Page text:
Canada may pull its belt even tighter

By , Special to The Christian Science Monitor

In an effort to end Canada's worst economic crisis since the Great Depression of the 1930s, the ruling Liberal government has presented to Parliament an austerity budget calling on Canadians to tighten their belts even more.

The budget is part of an attempt by Prime Minister Pierre Trudeau, who is suffering severe political damage on economic issues, to focus the full weight of the country's leadership on Canada's foundering business situation.

The budget proposed June 28 by Finance Minister Allan MacEachen calls for voluntary wage restraints in the private sector and a 6 percent ceiling on all wage increases for civil servants over the next year. Mr. MacEachen urged Canadians to curb inflation by moving ''from the 12 percent world of recession to the 6 percent world of recovery.''

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In addition to releasing a new budget, Mr. Trudeau has invited the premiers of Canada's 10 provincial governments to an emergency, one-day economic conference June 30.

The budget, which lays out the government's economic program, is traditionally presented once a year. The unusual and somewhat humiliating decision by the Trudeau government, to produce a new one only eight months after the previous budget announcement reflects the deepening sense of economic crisis that has overtaken Canada.

A deluge of bad news in recent weeks has made everyone aware that the country is in its worst postwar business slump. For Mr. Trudeau, the situation represents one of the rockiest periods in his 12 years as prime minister. Many of his own Liberal Party members of Parliament have privately said he should resign to save the party from lasting harm.

''This year's a write-off,'' was the description of the 1982 economic picture by Thomas Maxwell, chief economist at the noted business research group, the Conference Board of Canada. ''We're in a mess and things could get worse,'' he said.

Normally sedate bankers, worried by the widespread bankruptcies caused by a combined business slowdown and the effects of 18 percent borrowing rates, have been raising an urgent alarm.

Bill Mulholland, chairman of the Bank of Montreal, one of the country's largest financial institutions, recently predicted widespread debt problems among many companies, leading to an ''economic collapse'' unless interest rates are lowered.

Most devastating for Mr. Trudeau has been the failure of his government's central economic strategy - keeping domestic borrowing rates high in hopes of driving down inflation and propping up the beleaguered Canadian dollar on foreign exchange markets.

Despite interest rates of 15 percent or higher for more than a year, consumer prices in Canada, unlike those in the United States, have not declined but actually risen. Inflation is currently running at 11.8 percent on an annual basis.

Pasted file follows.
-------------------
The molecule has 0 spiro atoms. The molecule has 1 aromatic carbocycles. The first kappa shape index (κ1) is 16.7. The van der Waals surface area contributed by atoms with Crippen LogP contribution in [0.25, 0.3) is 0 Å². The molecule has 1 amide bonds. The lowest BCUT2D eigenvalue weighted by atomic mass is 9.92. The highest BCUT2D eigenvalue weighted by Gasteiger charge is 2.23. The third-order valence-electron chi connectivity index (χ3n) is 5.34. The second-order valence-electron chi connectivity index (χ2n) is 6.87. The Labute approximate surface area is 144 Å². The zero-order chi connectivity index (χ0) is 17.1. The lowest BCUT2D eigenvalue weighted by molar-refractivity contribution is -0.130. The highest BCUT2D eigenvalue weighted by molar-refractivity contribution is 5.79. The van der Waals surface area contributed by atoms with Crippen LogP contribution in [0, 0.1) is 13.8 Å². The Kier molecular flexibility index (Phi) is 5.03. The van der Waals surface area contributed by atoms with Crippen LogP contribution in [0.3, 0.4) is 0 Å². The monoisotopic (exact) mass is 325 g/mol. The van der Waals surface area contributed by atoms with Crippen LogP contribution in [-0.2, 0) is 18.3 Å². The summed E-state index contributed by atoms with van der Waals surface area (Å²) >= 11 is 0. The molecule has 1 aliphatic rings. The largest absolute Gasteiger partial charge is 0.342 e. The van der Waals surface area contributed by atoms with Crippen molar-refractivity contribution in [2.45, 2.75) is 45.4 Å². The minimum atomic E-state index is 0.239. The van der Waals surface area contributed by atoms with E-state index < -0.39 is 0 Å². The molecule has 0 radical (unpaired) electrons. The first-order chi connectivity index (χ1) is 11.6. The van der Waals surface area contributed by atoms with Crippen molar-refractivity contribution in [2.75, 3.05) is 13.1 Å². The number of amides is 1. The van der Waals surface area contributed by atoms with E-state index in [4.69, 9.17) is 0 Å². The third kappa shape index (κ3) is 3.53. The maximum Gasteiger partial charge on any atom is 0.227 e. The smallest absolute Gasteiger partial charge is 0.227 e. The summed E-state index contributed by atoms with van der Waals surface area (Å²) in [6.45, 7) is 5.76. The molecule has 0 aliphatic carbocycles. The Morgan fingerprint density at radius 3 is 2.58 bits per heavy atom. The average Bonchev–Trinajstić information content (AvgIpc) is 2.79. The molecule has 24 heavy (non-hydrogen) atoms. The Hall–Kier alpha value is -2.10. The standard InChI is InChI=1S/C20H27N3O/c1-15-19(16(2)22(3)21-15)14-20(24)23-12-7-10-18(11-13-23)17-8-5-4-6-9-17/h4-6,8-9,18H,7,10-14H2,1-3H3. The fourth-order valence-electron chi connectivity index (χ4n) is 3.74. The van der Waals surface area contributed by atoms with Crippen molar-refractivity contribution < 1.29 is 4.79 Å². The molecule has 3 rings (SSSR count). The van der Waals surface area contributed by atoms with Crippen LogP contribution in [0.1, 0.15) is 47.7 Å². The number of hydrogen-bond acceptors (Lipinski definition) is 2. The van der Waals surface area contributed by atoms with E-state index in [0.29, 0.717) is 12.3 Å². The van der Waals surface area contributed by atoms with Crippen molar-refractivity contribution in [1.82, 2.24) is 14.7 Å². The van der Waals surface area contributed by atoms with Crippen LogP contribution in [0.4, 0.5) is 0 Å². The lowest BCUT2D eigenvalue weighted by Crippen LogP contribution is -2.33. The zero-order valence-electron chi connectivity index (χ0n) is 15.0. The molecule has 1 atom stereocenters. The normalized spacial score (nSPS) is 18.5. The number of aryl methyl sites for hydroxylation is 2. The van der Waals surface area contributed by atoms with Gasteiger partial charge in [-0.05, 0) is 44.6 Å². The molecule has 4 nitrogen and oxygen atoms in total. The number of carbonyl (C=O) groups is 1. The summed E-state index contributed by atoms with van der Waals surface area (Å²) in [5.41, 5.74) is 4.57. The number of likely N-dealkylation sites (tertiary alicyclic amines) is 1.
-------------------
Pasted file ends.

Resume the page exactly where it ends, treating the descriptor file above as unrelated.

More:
The chief reason is that energy prices, which are government-regulated, have been rising. Also, by holding interest rates high, the government hoped to attract enough inflows of foreign funds to keep the Canadian currency steady on exchange markets. But this strategy has also run into trouble.

In recent weeks, the Canadian dollar plunged to a record-low 76 cents against the US dollar before climbing back to the 78-cent range.

At the same time, the tight-money policy has wrung much of the life from the economy, which is expected to show real growth of minus 2 percent this year.

And 1983 will not be much better, economists say. With business closings and factory layoffs proliferating, 1 in 10 Canadian workers is now jobless. Consumers, uncertain about their jobs and ability to meet unheard-of mortgage payments, have stopped spending. Business investment has also dried up.

Bombarded with challenges to take action or call an election, Mr. Trudeau's government has been forced to keep telling Canadians there is not much the administration can do. Any possibility of hefty government spending to create jobs and revive the economy appears out of the question, since the Canadian government itself is in deep fiscal trouble, with its deficit expected to hit more than $16 billion (US) this year, double what had been forecast.

While many of the problems bedeviling Canada are related to the worldwide recession, many observers feel Canada's woes have been worsened by Ottawa's policies.

Businessmen point in particular to Mr. Trudeau's energy program - a comprehensive, interventionist plan designed to reduce foreign control of the oil and gas business - as a major cause of declining foreign investment and economic malaise.

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